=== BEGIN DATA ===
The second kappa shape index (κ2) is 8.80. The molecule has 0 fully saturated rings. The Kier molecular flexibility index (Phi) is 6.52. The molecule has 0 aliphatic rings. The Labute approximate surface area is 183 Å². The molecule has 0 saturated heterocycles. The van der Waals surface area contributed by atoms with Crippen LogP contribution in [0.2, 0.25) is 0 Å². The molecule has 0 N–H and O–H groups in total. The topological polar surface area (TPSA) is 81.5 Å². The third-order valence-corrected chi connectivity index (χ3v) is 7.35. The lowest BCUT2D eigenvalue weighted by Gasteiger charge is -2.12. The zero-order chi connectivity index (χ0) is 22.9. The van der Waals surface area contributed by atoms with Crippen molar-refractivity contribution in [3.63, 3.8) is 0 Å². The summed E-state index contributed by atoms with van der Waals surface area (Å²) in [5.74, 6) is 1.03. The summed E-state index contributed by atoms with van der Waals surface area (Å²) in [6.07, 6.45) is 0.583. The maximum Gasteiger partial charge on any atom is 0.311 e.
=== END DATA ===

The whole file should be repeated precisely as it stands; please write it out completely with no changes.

The second kappa shape index (κ2) is 8.80. The molecule has 0 fully saturated rings. The Kier molecular flexibility index (Phi) is 6.52. The molecule has 0 aliphatic rings. The Labute approximate surface area is 183 Å². The molecule has 0 saturated heterocycles. The van der Waals surface area contributed by atoms with Crippen LogP contribution in [0.2, 0.25) is 0 Å². The molecule has 0 N–H and O–H groups in total. The topological polar surface area (TPSA) is 81.5 Å². The third-order valence-corrected chi connectivity index (χ3v) is 7.35. The lowest BCUT2D eigenvalue weighted by Gasteiger charge is -2.12. The zero-order chi connectivity index (χ0) is 22.9. The van der Waals surface area contributed by atoms with Crippen molar-refractivity contribution in [3.63, 3.8) is 0 Å². The summed E-state index contributed by atoms with van der Waals surface area (Å²) in [5.74, 6) is 1.03. The summed E-state index contributed by atoms with van der Waals surface area (Å²) in [6.07, 6.45) is 0.583. The maximum Gasteiger partial charge on any atom is 0.311 e.